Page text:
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Arrhythmias: catheter ablation for the treatment of rapid tachycardia


New guidelines for the treatment of rapid cardiac arrhythmias

Supraventricular tachycardia (SVT) is a heart rhythm disorder that is not normally life threatening, but can be very uncomfortable. The European Society of Cardiology (ESC) has now published new guidelines for SVT.

The European Society of Cardiology (ESC) guidelines on supraventricular tachycardia (SVT) were published online in the “European Heart Journal” and on the ESC website on Saturday. The document highlights how catheter ablation is revolutionizing the treatment of this group of common arrhythmias (cardiac arrhythmias).

Women are at twice the risk as men

As the ESC explains in a message, the SVT has a heart rate of more than 100 beats per minute (the normal resting heart rate is 60 to 100). SVTs are common arrhythmias with a prevalence of approximately 0.2% in the general population. Women are at twice the risk of SVT than men, while people aged 65 and over are at more than five times the risk of SVT than younger people.

SVTs usually start and stop suddenly. They arise in the atria of the heart and are rarely life-threatening. Most SVTs, however, if left untreated, are lifelong diseases that affect heart function, increase the risk of stroke, and decrease quality of life. Symptoms include palpitations, rapid heartbeat, tiredness, drowsiness, dizziness, chest pressure, shortness of breath and changes in consciousness.

Further development of catheter ablation

The guidelines contain treatment recommendations for all types of SVT. Drug therapies for SVT have not changed significantly since the previous guidelines were published in 2003. “We have more data on the potential benefits and risks of multiple drugs and we know how to use them more safely. Some new antiarrhythmic drugs are also available, ”said Josep Brugada, professor of medicine at the University of Barcelona, ​​one of the leaders of the guidelines working group.

Antiarrhythmic drugs are said to be suitable for acute episodes. These drugs are of limited value for long-term treatment due to their relatively low effectiveness and the associated side effects.

The most important change in clinical practice over the past 16 years has been due to the availability of more efficient and safe invasive methods to remove arrhythmia through catheter ablation. As explained on the website of the Heart and Diabetes Center North Rhine-Westphalia (HDZ NRW), University Clinic of the Ruhr University Bochum, ablation therapy deliberately damages heart tissue, which is responsible for the development or maintenance of an arrhythmia.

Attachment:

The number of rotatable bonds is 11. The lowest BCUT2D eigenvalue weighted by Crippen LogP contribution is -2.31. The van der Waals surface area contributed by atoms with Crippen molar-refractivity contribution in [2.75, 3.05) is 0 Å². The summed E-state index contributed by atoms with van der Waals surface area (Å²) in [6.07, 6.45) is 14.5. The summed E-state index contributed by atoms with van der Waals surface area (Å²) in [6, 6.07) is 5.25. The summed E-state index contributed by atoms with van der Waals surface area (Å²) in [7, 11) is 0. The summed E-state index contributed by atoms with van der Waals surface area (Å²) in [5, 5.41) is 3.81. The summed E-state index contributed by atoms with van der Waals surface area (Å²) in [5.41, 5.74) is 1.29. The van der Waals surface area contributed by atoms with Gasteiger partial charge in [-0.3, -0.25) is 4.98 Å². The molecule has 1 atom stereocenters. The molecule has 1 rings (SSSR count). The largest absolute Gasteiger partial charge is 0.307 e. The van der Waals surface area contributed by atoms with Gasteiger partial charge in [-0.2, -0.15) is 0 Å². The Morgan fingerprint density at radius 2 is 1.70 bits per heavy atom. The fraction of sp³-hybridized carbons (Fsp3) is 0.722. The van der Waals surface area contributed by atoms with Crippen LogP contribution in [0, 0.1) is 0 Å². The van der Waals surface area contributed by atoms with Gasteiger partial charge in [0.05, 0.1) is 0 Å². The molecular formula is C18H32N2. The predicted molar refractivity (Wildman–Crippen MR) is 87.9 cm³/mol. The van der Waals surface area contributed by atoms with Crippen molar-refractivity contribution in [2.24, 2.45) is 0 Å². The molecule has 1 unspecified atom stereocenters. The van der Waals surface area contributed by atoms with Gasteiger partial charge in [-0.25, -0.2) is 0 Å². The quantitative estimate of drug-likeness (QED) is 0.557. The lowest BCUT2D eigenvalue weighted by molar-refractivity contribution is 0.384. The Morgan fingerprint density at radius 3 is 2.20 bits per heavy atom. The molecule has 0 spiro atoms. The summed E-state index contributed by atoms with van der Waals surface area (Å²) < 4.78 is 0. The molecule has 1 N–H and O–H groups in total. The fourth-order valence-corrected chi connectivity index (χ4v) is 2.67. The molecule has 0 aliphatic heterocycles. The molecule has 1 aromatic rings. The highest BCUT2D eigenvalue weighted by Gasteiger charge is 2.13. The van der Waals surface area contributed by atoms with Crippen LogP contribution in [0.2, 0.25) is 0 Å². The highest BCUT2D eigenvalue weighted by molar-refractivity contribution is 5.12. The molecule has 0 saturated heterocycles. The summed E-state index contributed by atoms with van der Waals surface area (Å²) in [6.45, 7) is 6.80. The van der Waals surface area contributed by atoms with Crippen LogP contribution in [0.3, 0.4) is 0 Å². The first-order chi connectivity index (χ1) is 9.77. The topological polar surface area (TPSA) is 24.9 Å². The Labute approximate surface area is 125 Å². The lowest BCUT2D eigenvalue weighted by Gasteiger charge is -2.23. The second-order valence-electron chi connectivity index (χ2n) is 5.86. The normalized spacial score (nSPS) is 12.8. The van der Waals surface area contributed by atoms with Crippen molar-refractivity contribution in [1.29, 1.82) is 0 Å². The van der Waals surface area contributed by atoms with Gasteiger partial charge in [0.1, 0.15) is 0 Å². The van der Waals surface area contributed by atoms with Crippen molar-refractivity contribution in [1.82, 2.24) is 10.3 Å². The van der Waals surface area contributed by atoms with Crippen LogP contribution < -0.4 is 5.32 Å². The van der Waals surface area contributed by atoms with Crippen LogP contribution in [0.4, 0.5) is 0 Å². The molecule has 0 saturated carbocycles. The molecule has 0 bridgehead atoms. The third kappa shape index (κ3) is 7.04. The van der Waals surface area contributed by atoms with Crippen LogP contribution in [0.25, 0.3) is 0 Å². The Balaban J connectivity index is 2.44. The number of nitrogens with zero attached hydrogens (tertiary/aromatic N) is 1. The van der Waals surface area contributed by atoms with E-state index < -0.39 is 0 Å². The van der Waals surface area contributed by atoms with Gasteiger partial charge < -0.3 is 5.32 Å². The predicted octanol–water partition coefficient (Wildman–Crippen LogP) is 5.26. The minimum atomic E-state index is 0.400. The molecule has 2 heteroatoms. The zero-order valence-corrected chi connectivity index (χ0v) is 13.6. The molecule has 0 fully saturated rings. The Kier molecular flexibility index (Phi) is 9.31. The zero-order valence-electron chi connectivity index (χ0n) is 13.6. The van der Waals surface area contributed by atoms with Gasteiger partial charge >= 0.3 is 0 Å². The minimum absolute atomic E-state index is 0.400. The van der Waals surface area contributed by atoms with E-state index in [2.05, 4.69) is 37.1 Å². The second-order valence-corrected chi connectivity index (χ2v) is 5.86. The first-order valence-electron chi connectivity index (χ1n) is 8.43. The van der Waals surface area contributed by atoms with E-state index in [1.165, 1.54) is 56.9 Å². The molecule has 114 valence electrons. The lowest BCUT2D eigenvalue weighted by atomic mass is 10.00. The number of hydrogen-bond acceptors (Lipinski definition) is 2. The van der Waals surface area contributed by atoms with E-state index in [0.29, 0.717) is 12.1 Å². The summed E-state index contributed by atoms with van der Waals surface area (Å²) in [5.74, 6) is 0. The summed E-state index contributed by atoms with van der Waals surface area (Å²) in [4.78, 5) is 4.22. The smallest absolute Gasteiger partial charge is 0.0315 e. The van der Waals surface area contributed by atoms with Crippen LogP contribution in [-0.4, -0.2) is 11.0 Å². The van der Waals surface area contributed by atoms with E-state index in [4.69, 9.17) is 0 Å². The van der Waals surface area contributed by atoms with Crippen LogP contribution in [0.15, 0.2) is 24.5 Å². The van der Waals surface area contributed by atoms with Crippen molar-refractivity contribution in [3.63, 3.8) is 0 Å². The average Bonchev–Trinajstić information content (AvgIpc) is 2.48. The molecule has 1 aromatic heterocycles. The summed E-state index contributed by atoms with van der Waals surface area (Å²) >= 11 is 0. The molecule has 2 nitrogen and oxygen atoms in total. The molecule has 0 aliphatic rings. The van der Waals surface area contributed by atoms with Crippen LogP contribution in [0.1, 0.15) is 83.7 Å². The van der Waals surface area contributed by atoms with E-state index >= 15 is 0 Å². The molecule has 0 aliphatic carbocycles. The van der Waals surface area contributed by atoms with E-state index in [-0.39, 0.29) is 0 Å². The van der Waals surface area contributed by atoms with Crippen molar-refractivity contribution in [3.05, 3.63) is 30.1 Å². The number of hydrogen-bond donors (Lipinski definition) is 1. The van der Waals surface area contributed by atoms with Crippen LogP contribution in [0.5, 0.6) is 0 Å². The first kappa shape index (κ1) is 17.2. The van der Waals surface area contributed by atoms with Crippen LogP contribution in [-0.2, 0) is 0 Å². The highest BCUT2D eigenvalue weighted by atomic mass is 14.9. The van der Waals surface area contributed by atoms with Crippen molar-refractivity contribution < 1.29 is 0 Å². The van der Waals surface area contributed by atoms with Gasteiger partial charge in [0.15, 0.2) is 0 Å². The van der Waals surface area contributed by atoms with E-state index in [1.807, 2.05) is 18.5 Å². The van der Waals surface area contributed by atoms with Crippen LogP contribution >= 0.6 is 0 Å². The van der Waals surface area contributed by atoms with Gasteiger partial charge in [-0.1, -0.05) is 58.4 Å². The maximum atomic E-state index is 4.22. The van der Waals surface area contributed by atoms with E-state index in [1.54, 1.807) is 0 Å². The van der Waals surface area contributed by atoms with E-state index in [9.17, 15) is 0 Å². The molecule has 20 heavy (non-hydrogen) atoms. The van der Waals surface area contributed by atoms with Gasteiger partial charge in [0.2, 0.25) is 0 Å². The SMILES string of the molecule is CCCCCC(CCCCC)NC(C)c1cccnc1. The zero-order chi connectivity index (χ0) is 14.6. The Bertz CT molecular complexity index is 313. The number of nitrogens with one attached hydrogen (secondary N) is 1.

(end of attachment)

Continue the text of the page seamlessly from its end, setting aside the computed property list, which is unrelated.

"Different forms of energy and catheters are available for the obliteration of tissue. For example, in the treatment of atrial fibrillation," cold energy "is often used, which is released via a balloon to the inner layer of the heart muscle tissue. In most other ablations, on the other hand, the tissue is heated in order to cause sclerotherapy, ”it continues.

Guideline Working Group member Professor Demosthenes Katritsis from Hygeia Hospital in Athens said: "Catheter ablation techniques and technologies have evolved so that we can now offer this treatment method to most of our patients with SVT."

Specific recommendations for pregnant women

According to the ESC, SVT is associated with a higher risk of complications during pregnancy, which is why specific recommendations are made for pregnant women. All antiarrhythmic drugs should be avoided if possible within the first trimester of pregnancy. However, if necessary, some medications can be used with caution during this time.

“Pregnant women with persistent cardiac arrhythmia, who do not respond to medication, or who are contraindicated or undesirable with drug therapy, can now be treated with catheter ablation using new techniques that avoid exposing the patient or her baby to harmful radiation become, ”says Prof. Katritsis.

Finally, the ESC Communication explains what people should do if they have a fast heartbeat. "Always seek medical help if you have a fast heartbeat," said Prof. Brugada. “If you suspect SVT, you should undergo electrophysiological examinations with regard to catheter ablation, as some of the underlying diseases have serious long-term side effects and can inadvertently affect your well-being. The prevention of recurrences depends on the type of SVT. Ask your doctor for advice. Catheter ablation is safe and heals most SVTs. ”(Ad)

Author and source information

This text corresponds to the specifications of the medical literature, medical guidelines and current studies and has been checked by medical doctors.


Video: Ablation: Treatment for Ventricular Tachycardia - Part 1 (January 2022).